Stryker's "The Art Of Advocacy": Must Reading
The backward glance is almost always fatal to the living spirit. If the best has already been thought, said and done, what's the point of struggling forward? If all is but mere faint repetition of never-to-be-repeated excellence, why struggle face-first against the chaos of our days. Nostalgia, I say kills.
But I cannot help this morning but wish to have lived in a different time and in a different era. I would have liked, for example, to have spent time with Lloyd Paul Stryker. He was a literate lawyer, as facile with literary allusion as with a a difficult witness. If trials are vanishing, so too are trial lawyers. Was Stryker the last of a dying breed?
I say not. I say that because in the wee hours of the morning when I finished a book he published in 1954 about the state of legal advocacy in the United States, I did not feel as though I were reading stale history. I felt as though I had met a friend, someone muttering under his breath about the same things that make me weary. The Art of Advocacy: A Plea for the Renaissance of the Trial Lawyer,
was first published in 1954. It was just reprinted by Equinox Publishing. I say this is must reading for every lawyer who walks into a courtroom and dares stand up for another person.
A friend who himself is growing long in the tooth recommended the book to me. Although I am old enough to know better, I am still a rebellious mare. I listen with reluctance, and always with a fight. But I know a few great lawyers. When they toss me a bone I gnaw on it. Stryker was such a bone. I read his book with stunned regret: Where has he been all of my life? Answer? Sitting on a bookshelf somewhere waiting to be discovered. That I had been but wise enough to look and listen.
Stryker calls for a divided bar: Let trial lawyers form a separate caste, a separate calling, called advocates. Those lawyers who darken no doors but the doors to their office should remain in their offices. The division between courtroom and office lawyers is intended to mirror the divide between barristers and solicitors in England. As Stryker notes, that division has eight centuries of history behind it. We would be wise to follow Great Britain's lead in this, as we did in adoption of the common law.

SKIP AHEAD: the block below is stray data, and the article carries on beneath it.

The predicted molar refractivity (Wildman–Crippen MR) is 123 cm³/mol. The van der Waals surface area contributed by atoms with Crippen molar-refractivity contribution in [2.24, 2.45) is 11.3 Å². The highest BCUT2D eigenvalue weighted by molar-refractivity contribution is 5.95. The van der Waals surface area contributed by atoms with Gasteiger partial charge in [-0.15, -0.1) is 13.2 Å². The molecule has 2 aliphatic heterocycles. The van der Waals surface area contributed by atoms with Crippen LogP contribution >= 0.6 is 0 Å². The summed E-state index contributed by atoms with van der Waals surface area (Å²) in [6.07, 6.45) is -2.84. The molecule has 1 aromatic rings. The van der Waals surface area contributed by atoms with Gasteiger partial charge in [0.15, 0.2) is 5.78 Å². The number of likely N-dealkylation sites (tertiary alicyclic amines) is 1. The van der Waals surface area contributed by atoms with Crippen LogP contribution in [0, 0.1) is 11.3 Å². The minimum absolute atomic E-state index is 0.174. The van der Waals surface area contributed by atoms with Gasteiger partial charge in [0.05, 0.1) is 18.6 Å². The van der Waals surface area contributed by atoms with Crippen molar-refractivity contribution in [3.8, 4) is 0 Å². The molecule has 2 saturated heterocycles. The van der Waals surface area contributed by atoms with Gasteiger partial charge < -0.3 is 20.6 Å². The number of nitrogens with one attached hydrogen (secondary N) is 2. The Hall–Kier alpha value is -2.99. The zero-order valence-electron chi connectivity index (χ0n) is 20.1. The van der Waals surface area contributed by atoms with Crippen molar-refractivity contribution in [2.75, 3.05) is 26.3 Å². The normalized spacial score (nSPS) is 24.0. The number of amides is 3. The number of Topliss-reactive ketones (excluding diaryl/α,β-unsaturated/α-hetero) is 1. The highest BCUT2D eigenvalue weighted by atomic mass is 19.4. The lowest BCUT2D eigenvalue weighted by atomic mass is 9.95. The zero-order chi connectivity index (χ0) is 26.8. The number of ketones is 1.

Why do we in the United States permit men and women who have never tried cases to serve as judges? Stryker notes of England: "An English judge, therefore, is a man who has been an advocate, and through advocacy has learned how a case should be conducted before a court and jury. A solicitor could no more be made a judge than he could be made an admiral of the fleet. A law teacher or writer would have as much chance of mounting to the bench as would of becoming the chief surgeon of a great hospital," he writes.Were he living today, I am sure he'd have a few choice words about our recent Supreme Court nominees, almost all mere novices in advocacy. And what of the dismal state of our District Courts? Where are the trial lawyers?
The English model makes barristers a breed apart: To these warriors falls the conduct of battle in open court. Clients and cases are prepared by solicitors; the solicitors, in turn, retain barristers. It is a model Stryker rightly admires, although he thinks the barrister's limited involvement of contact with clients deprives the barrister of much necessary to effective advocacy. He may be right there, but he did not live to see the day of a professional code of ethics modeled on informed consent. A busy trial practitioner now must spend his days in the well of a court, and his evenings offering counsel to the grieved and unstrung. Sleep is optional; time for reading? Few lawyers seem any longer to read for pleasure, and the profession suffers for it.
Stryker at times inspires. I sat up in my bed at 2 a.m. ready to go to court when I read these words: "[T]here is indeed a place for good advocates who are unafraid, and who know how to stand their ground on all the battlefields of justice, including that most bloody one that every day is found in our criminal courtrooms. When that day comes, as in a declining Rome and in Revolutionary France it came, where there are none left able or brave enough to engage in this unending warfare, the liberties of American citizens will perish, and tyranny will reign supreme even as it now reigns in Moscow and in every dastard totalitarian outpost."
This not a perfect book. From time to time it descends into mere recitation of anecdote, but the stories instruct, and you can construct a perfectly fine reading list by taking notes in the margin. (A fault of the editors is the failure to index this volume. My copy of the book is littered with scrawled notes about authors to read and books to find. I will read Styker on Erksine, defender of Tom Paine, if I can find a copy. And I want to know more about Rufus Choate.) Even so, the book is good instruction on story telling, handling witnesses and even appellate advocacy. It can be read and studied with profit by any lawyer.
I know trial lawyers who read this page. Do not take my word for it. Buy this book, and read it, and then go out and wage war on complacency and the smug certainties that choke liberty. You can find the publisher at www.EquinoxPublishing.co
Thank you Lloyd Paul Stryker, and thank you to the aging warrior who recommended this volume. I'll be calling soon for more reading. The best may not be behind us, but there are gems in our past that need retrieving and are worthy of appreciation.